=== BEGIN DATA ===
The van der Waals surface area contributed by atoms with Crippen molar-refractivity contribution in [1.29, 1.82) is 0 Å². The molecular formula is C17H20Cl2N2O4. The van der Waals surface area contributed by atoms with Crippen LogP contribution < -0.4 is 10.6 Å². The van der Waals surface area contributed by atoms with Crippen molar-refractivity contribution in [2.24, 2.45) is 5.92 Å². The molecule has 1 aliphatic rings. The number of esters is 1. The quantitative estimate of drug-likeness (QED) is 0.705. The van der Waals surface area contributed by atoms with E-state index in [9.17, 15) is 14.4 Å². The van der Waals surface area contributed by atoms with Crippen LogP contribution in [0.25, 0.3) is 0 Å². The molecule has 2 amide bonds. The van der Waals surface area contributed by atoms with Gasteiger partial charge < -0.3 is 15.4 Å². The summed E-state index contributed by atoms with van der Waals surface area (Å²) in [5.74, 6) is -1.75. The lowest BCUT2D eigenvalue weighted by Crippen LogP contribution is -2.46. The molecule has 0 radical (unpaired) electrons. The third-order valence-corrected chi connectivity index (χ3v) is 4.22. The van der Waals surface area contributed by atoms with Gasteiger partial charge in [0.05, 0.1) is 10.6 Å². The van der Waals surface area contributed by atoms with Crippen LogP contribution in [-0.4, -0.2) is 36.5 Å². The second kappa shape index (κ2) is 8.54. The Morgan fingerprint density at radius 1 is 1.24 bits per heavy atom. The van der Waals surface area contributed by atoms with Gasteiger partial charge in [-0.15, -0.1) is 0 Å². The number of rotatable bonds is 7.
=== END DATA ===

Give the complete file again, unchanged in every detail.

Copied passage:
The van der Waals surface area contributed by atoms with Crippen molar-refractivity contribution in [1.29, 1.82) is 0 Å². The molecular formula is C17H20Cl2N2O4. The van der Waals surface area contributed by atoms with Crippen LogP contribution < -0.4 is 10.6 Å². The van der Waals surface area contributed by atoms with Crippen molar-refractivity contribution in [2.24, 2.45) is 5.92 Å². The molecule has 1 aliphatic rings. The number of esters is 1. The quantitative estimate of drug-likeness (QED) is 0.705. The van der Waals surface area contributed by atoms with E-state index in [9.17, 15) is 14.4 Å². The van der Waals surface area contributed by atoms with Crippen LogP contribution in [0.25, 0.3) is 0 Å². The molecule has 2 amide bonds. The van der Waals surface area contributed by atoms with Gasteiger partial charge < -0.3 is 15.4 Å². The summed E-state index contributed by atoms with van der Waals surface area (Å²) in [5.74, 6) is -1.75. The lowest BCUT2D eigenvalue weighted by Crippen LogP contribution is -2.46. The molecule has 0 radical (unpaired) electrons. The third-order valence-corrected chi connectivity index (χ3v) is 4.22. The van der Waals surface area contributed by atoms with Gasteiger partial charge in [0.05, 0.1) is 10.6 Å². The van der Waals surface area contributed by atoms with Crippen LogP contribution in [-0.4, -0.2) is 36.5 Å². The second kappa shape index (κ2) is 8.54. The Morgan fingerprint density at radius 1 is 1.24 bits per heavy atom. The van der Waals surface area contributed by atoms with Gasteiger partial charge in [-0.15, -0.1) is 0 Å². The number of rotatable bonds is 7.